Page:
April 26, 2022 By Lilian Schaer for Agricultural Adaptation Council
Innovative new lighting technology will let Ontario vegetable greenhouses grow peppers all year long. That’s the result of a project funded through the Greenhouse Competitiveness and Innovation Initiative (GCII), which also found that the smart LED grow lights system results in higher yields, better quality and more uniform crops.
Expanding production to 12 months of the year in Ontario, North America’s largest greenhouse vegetable-growing region, helps boost the competitiveness of the greenhouse vegetable sector and strengthen domestic food security by increasing the availability of locally grown vegetables.
Conventional greenhouse lighting systems rely on High Pressure Sodium (HPS) lighting that doesn’t work well on pepper crops, making year-round production expensive and challenging. To work on the project, Allegro Acres formed a consortium with smart LED grow lights solution company Sollum Technologies in Montreal and teamed up with the Harrow Research and Development Centre, the University of Windsor, Golden Jem Produce and Ontario Greenhouse Vegetable Growers.
“LEDs are up to 40% more efficient, longer-lasting and more sustainable over traditional lighting – and will let us eliminate night sky light pollution while maintaining an optimal environment for our crop,” explains Gene Ingratta of Allegro Acres Inc., host greenhouse of the project trials. “In the past, though, LED technology has been very expensive and not readily available, so we were keen to try the Sollum system.”
In 2020, four acres of peppers at Allegro were grown under Sollum’s lights, and the research team experimented with different photoperiods, light intensities and spectra, and pepper varieties. The LED-lit area was expanded to 12 acres last year and refined on a second year of pepper crops, combining up to 24 hours of continuous light with low intensity lighting control techniques.
“We found that light spectrum and photoperiods can be very variety specific; for example, some need far more red than others, or certain varieties will take less energy and still produce the same yield,” Ingratta says, adding they’re now working closely with seed companies to try and develop varieties that are LED-friendly in order to achieve maximum production with the most energy savings.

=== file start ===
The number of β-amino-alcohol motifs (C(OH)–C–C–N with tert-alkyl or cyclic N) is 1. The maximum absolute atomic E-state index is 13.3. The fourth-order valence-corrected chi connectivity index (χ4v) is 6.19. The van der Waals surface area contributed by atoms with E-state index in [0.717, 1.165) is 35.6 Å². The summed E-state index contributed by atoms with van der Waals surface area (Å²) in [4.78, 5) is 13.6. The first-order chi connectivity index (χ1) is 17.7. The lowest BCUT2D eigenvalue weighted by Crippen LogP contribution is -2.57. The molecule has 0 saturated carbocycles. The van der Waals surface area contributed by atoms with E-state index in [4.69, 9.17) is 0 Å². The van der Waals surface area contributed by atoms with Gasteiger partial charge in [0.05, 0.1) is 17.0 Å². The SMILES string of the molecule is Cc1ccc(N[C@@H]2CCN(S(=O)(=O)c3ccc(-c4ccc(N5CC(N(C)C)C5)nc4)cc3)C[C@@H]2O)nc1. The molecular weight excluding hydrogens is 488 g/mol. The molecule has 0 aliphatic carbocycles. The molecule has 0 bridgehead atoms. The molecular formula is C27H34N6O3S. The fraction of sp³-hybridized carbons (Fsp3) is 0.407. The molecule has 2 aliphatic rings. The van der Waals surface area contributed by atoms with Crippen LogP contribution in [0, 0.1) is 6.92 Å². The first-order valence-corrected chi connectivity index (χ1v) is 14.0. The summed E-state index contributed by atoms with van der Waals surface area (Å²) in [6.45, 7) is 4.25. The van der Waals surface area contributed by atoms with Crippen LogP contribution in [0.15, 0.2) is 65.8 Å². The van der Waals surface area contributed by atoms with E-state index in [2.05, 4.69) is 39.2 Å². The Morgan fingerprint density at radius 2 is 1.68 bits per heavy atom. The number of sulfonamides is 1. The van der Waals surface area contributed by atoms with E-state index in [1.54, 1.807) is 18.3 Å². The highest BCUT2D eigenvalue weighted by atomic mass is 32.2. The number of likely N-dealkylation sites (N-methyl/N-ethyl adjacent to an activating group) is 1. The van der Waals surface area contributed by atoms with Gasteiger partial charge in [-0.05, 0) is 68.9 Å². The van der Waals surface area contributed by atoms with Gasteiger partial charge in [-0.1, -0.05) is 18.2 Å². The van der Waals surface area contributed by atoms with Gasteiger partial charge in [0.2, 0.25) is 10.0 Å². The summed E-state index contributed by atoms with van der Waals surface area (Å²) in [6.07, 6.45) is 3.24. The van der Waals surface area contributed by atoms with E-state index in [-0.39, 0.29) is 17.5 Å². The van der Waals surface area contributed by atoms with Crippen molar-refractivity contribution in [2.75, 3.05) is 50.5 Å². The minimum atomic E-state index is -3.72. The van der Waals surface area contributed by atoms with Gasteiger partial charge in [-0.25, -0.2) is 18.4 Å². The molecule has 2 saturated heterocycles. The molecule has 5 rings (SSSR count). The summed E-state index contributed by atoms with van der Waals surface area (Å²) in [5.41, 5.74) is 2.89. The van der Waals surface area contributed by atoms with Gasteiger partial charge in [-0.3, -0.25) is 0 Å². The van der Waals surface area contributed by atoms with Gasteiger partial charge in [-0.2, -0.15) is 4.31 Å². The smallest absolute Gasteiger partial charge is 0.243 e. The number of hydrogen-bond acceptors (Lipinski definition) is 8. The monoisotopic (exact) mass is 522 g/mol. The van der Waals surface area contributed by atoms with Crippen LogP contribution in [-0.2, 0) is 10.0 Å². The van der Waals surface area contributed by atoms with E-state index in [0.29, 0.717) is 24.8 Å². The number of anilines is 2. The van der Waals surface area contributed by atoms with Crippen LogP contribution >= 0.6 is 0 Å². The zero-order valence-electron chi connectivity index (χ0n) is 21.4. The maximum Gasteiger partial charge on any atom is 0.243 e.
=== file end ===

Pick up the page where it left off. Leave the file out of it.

With the right varieties growing under the smart LED grow lights system, he expects 20 to 30% more production from peppers that are deliver quality, more flavourful and have longer shelf life.
That’s because the light spectrum and intensity from the Sollum fixtures can easily be adjusted to create ideal growing conditions to match specific variety needs and respond to environmental changes. As well, the lights automatically dim when sunlight comes out, reducing hydro costs for growers and ensuring the plants get exactly the right amount of light all the time.
“This trial with Sollum’s LED lighting technology was a big risk and a big experiment for everyone involved in the project, and without the partnership and the GCII, it would have been difficult to make it happen,” says Ingratta. “LED technology is double the cost of the HPS lighting to install, but it’s much more efficient and sustainable in the long-term.”
“To increase the resilience of our food supply, it’s important to have local greenhouse production throughout the winter, and this technology is an excellent example of how we can make that happen in Ontario,” adds Doug Alexander, Chair of the Agricultural Adaptation Council, the GCII delivery agent. “This lighting system can also be adapted to other greenhouse vegetable crops, which will help advance the sustainability and competitiveness of this industry in our province.”
“Increasing the productivity of greenhouse vegetables throughout the year means that Ontario greenhouse vegetable growers can be more competitive in domestic and global markets,” says Lisa Thompson, Minister of Agriculture, Food and Rural Affairs. “Helping farmers grow their business builds resiliency into the agri-food sector and strengthens the economy.”
This project is supported through the Greenhouse Competitiveness and Innovation Initiative, a cost-share program funded by the Ontario Government and delivered by the Agricultural Adaptation Council, on behalf of the Ontario Ministry of Agriculture, Food and Rural Affairs (OMAFRA).
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